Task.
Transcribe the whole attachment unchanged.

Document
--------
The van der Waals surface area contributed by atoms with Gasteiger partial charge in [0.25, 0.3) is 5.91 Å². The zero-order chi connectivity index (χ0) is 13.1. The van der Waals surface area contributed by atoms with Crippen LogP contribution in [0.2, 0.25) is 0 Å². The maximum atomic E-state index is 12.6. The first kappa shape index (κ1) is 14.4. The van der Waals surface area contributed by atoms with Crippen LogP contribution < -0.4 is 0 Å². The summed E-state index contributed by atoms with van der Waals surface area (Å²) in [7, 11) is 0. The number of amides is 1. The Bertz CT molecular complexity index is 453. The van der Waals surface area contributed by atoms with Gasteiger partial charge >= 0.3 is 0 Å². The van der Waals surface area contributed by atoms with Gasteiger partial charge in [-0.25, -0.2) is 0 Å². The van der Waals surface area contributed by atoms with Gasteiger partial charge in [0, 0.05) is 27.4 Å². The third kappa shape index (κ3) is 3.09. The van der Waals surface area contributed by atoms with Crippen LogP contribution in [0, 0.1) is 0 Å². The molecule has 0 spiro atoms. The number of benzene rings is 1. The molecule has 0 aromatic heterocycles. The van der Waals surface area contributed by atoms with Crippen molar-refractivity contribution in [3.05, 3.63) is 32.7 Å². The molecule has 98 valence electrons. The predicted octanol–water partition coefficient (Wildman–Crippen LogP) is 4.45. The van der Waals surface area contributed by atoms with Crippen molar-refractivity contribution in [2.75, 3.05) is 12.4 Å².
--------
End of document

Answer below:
The van der Waals surface area contributed by atoms with Gasteiger partial charge in [0.25, 0.3) is 5.91 Å². The zero-order chi connectivity index (χ0) is 13.1. The van der Waals surface area contributed by atoms with Crippen LogP contribution in [0.2, 0.25) is 0 Å². The maximum atomic E-state index is 12.6. The first kappa shape index (κ1) is 14.4. The van der Waals surface area contributed by atoms with Crippen LogP contribution < -0.4 is 0 Å². The summed E-state index contributed by atoms with van der Waals surface area (Å²) in [7, 11) is 0. The number of amides is 1. The Bertz CT molecular complexity index is 453. The van der Waals surface area contributed by atoms with Gasteiger partial charge >= 0.3 is 0 Å². The van der Waals surface area contributed by atoms with Gasteiger partial charge in [-0.25, -0.2) is 0 Å². The van der Waals surface area contributed by atoms with Gasteiger partial charge in [0, 0.05) is 27.4 Å². The third kappa shape index (κ3) is 3.09. The van der Waals surface area contributed by atoms with Crippen LogP contribution in [0, 0.1) is 0 Å². The molecule has 0 spiro atoms. The number of benzene rings is 1. The molecule has 0 aromatic heterocycles. The van der Waals surface area contributed by atoms with Crippen molar-refractivity contribution in [3.05, 3.63) is 32.7 Å². The molecule has 98 valence electrons. The predicted octanol–water partition coefficient (Wildman–Crippen LogP) is 4.45. The van der Waals surface area contributed by atoms with Crippen molar-refractivity contribution in [2.75, 3.05) is 12.4 Å².